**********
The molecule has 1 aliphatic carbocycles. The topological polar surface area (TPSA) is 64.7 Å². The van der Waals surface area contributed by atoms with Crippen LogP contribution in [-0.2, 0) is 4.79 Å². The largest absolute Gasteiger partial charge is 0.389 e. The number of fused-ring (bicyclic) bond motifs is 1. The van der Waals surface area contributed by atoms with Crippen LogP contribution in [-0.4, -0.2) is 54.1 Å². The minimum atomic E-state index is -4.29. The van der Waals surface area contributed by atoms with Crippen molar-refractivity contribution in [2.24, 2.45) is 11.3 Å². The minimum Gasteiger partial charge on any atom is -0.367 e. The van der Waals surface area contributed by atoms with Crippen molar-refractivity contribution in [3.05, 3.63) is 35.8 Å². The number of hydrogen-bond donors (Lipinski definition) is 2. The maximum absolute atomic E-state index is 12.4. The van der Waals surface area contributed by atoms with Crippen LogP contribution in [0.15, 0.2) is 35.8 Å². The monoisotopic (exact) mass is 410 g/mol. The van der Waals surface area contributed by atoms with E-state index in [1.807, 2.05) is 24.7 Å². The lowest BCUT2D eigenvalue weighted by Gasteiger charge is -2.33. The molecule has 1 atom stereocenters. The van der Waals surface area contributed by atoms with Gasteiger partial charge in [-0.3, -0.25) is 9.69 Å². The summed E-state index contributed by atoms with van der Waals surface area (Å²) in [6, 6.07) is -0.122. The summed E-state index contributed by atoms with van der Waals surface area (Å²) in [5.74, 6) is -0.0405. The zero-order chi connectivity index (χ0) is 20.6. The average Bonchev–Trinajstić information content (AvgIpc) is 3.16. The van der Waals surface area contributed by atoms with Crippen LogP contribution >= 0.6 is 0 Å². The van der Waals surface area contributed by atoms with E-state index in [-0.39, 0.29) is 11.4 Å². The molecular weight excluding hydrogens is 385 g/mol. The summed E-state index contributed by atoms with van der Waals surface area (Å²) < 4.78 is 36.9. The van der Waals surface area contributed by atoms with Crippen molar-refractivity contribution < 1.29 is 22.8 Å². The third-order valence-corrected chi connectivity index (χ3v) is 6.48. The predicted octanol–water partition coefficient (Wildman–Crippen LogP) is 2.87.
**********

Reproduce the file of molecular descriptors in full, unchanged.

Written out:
The molecule has 1 aliphatic carbocycles. The topological polar surface area (TPSA) is 64.7 Å². The van der Waals surface area contributed by atoms with Crippen LogP contribution in [-0.2, 0) is 4.79 Å². The largest absolute Gasteiger partial charge is 0.389 e. The number of fused-ring (bicyclic) bond motifs is 1. The van der Waals surface area contributed by atoms with Crippen LogP contribution in [-0.4, -0.2) is 54.1 Å². The minimum atomic E-state index is -4.29. The van der Waals surface area contributed by atoms with Crippen molar-refractivity contribution in [2.24, 2.45) is 11.3 Å². The minimum Gasteiger partial charge on any atom is -0.367 e. The van der Waals surface area contributed by atoms with Crippen molar-refractivity contribution in [3.05, 3.63) is 35.8 Å². The number of hydrogen-bond donors (Lipinski definition) is 2. The maximum absolute atomic E-state index is 12.4. The van der Waals surface area contributed by atoms with Crippen LogP contribution in [0.15, 0.2) is 35.8 Å². The monoisotopic (exact) mass is 410 g/mol. The van der Waals surface area contributed by atoms with E-state index in [1.807, 2.05) is 24.7 Å². The lowest BCUT2D eigenvalue weighted by Gasteiger charge is -2.33. The molecule has 1 atom stereocenters. The van der Waals surface area contributed by atoms with Gasteiger partial charge in [-0.3, -0.25) is 9.69 Å². The summed E-state index contributed by atoms with van der Waals surface area (Å²) in [6, 6.07) is -0.122. The summed E-state index contributed by atoms with van der Waals surface area (Å²) in [5.74, 6) is -0.0405. The zero-order chi connectivity index (χ0) is 20.6. The average Bonchev–Trinajstić information content (AvgIpc) is 3.16. The van der Waals surface area contributed by atoms with Crippen LogP contribution >= 0.6 is 0 Å². The van der Waals surface area contributed by atoms with E-state index in [-0.39, 0.29) is 11.4 Å². The molecular weight excluding hydrogens is 385 g/mol. The summed E-state index contributed by atoms with van der Waals surface area (Å²) < 4.78 is 36.9. The van der Waals surface area contributed by atoms with Crippen molar-refractivity contribution < 1.29 is 22.8 Å². The third-order valence-corrected chi connectivity index (χ3v) is 6.48. The predicted octanol–water partition coefficient (Wildman–Crippen LogP) is 2.87.